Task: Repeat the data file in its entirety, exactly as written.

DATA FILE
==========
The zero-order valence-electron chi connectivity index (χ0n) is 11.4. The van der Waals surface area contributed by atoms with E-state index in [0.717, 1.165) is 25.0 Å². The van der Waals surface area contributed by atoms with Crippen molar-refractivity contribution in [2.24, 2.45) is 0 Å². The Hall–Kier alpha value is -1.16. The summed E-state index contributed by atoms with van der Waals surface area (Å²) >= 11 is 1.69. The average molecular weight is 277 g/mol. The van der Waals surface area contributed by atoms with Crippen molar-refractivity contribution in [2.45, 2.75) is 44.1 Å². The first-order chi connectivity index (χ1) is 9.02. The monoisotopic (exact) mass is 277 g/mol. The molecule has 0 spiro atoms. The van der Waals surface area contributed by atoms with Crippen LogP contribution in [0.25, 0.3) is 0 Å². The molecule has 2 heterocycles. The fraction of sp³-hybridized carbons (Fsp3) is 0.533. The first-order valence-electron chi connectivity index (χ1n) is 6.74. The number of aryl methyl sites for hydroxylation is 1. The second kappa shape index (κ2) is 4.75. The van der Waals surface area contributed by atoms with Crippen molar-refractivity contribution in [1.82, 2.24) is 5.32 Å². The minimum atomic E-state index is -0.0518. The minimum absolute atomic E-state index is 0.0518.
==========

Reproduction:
The zero-order valence-electron chi connectivity index (χ0n) is 11.4. The van der Waals surface area contributed by atoms with E-state index in [0.717, 1.165) is 25.0 Å². The van der Waals surface area contributed by atoms with Crippen molar-refractivity contribution in [2.24, 2.45) is 0 Å². The Hall–Kier alpha value is -1.16. The summed E-state index contributed by atoms with van der Waals surface area (Å²) >= 11 is 1.69. The average molecular weight is 277 g/mol. The van der Waals surface area contributed by atoms with Crippen molar-refractivity contribution in [2.45, 2.75) is 44.1 Å². The first-order chi connectivity index (χ1) is 9.02. The monoisotopic (exact) mass is 277 g/mol. The molecule has 0 spiro atoms. The van der Waals surface area contributed by atoms with Crippen LogP contribution in [0.25, 0.3) is 0 Å². The molecule has 2 heterocycles. The fraction of sp³-hybridized carbons (Fsp3) is 0.533. The first-order valence-electron chi connectivity index (χ1n) is 6.74. The number of aryl methyl sites for hydroxylation is 1. The second kappa shape index (κ2) is 4.75. The van der Waals surface area contributed by atoms with Crippen molar-refractivity contribution in [1.82, 2.24) is 5.32 Å². The minimum atomic E-state index is -0.0518. The minimum absolute atomic E-state index is 0.0518.